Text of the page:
My mother was a praying woman. When I was a child and all throughout my growing up years, She used pray out loud sometimes, seemingly oblivious to me, or my brother. One of her prayers went like this: "Lord, please keep me in my right mind."
It wasn't until I was older and understood why she prayed that prayer. Momma had seen a lot. As a young woman, she worked as a volunteer at local hospitals and often cared for people who suffered severe memory loss or some form of dementia.
Later, Momma watched as some of her friends, in their old age, suffer the same fate. So she kept on praying that God would "keep" her in her "right mind." And He did.
My dear Momma died on Dec. 13, 2002, of complications from a stroke she had suffered nearly seven years earlier. And although she was bed-ridden, her mind was sharp. We spent many hours together talking and laughing about things that happened to us over the years, and about her grandchildren and great-grands.
At times, Momma, ever the missionary, would have me dial the number of a newly converted Christian so she could encourage them to stay with the Lord.
I'm telling you this story because I learned to pray the same prayer — "Lord keep me in my right mind." Today, the prayer seems so much more relevant, as I watch a dear friend struggle with what seems to be dementia. My friend, who has done so many noteworthy things for this community is a shell of the person she once was. And so now, her friends have rallied around her to offer help and comfort wherever and whenever it is needed.
A friend and neighbor makes sure she has her meals and takes her medicine on time, often spending her own money in the grocery store. I try to see to it that she makes her doctors' appointments on time.
Another friend helped out financially when her property taxes were due. Still, another helped purchase a new mattress and box spring for her bedroom, when he learned that the mattress she was sleeping on was over 40 years old.
And yet, sometime I have to fight back the tears when I am around her. We all do... it hurts so much to see her deteriorate, to see the light go out her eyes and to hear her say, "I'm so confused...".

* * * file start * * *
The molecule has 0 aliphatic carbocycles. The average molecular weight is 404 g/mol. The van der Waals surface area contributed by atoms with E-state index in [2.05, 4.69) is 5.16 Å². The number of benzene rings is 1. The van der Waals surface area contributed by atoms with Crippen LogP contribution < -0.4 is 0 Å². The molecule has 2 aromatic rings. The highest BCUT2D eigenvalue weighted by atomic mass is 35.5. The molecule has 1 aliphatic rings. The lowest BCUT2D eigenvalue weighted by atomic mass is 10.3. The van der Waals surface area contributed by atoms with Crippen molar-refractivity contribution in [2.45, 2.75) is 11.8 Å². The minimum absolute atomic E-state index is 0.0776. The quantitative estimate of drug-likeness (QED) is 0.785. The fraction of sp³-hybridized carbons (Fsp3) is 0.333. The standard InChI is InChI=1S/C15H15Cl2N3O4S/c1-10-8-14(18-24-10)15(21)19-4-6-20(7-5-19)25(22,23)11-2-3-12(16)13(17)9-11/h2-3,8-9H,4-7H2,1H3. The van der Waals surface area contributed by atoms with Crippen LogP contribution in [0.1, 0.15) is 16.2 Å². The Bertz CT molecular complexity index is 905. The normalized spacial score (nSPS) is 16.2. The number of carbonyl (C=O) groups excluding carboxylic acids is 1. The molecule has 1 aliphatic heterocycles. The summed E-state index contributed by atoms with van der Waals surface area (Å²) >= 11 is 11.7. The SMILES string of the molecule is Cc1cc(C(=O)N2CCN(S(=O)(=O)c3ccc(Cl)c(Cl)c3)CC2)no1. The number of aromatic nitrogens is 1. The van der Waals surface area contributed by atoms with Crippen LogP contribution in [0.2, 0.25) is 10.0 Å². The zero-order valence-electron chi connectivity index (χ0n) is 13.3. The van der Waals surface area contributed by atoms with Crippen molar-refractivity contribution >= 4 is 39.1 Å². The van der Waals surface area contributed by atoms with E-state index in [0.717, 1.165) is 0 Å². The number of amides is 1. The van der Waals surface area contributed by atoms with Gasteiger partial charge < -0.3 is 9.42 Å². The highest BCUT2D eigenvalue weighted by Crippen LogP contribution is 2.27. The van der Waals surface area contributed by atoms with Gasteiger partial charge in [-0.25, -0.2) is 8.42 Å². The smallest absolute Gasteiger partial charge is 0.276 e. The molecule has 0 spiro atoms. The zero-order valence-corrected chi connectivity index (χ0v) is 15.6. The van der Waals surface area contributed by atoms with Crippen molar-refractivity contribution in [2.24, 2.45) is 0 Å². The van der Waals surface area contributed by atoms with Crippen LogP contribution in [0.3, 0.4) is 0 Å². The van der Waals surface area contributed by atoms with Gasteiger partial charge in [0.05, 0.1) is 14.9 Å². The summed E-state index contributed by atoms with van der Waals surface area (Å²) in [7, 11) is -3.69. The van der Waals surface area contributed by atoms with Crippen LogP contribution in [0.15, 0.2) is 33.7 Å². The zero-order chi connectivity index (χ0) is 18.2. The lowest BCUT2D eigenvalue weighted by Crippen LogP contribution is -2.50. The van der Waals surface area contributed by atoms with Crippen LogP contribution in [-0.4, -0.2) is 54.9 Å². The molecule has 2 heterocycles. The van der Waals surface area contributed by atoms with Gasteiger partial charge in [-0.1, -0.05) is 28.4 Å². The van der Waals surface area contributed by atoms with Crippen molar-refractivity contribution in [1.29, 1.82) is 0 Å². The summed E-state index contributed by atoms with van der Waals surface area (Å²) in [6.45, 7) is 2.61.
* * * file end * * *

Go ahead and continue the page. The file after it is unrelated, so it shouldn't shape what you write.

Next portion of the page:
We know there is nothing we can do to turn the situation around. The most we can do is to pray that the Lord will keep us in our "right' mind so we can be there for our friend.
Music from the bells
And on a lighter note:
The Assumption of the Blessed Virgin Mary Ukrainian Catholic Church at 38 NW 57th Ave., invites the community to "Carols of the Bells, A Ukrainian Christmas Choral Concert" at 5:30 p.m. Saturday.
The program will include a performance of "Shchedryk" or "Carol of the Bells" in English concert is called "Carols of the Bells."
The concert is free, but donations will be accepted and will benefit the church's building fund.
For more information, call Choir Director Donna Maksymowich-Waskiewicz at 954-434-4635.
‘A Service of Light’
The Miami Messiah Choir will sing at the Church of the Little Flower at 7:30 p.m. on Dec. 18, in a concert of "Advent Lessons and Carols - A Service of Light."
According to information from the church, the service will begin in darkness, to represent the darkness before the Creation, as well as the darkness of sin. The service will also retell the story of God's love made visible in the Advent of His Son.
For more information call the 305-661-0069.
Learn about ‘Crypto Jews’
"Be a Link in the Chain of Jewish Life" will be presented at noon Sunday at Temple Beth Tov-Ahavat Shalom, 6438 SW Eighth St. in West Miami.
The event will feature a Kosher lunch to be followed by guest speaker Dr. Abe Lavender, who will discuss the latest edition of the Journal of Spanish, Portuguese and Italian Crypto Jews, of which he is editor-in-chief.
There is no admission charge but donations are welcome. To RSVP, call 305-261-9821 or 305-205-3846.
His Loving Hands Christian Academy will present its annual Christmas program at 4:30 p.m. Saturday at Bible Way Church of Our Lord, 18290 SW 102nd Ave. in Perrine.
It's free, and I am told the children performing in the pageant are "adorable." Call 786-227-0998 for more information.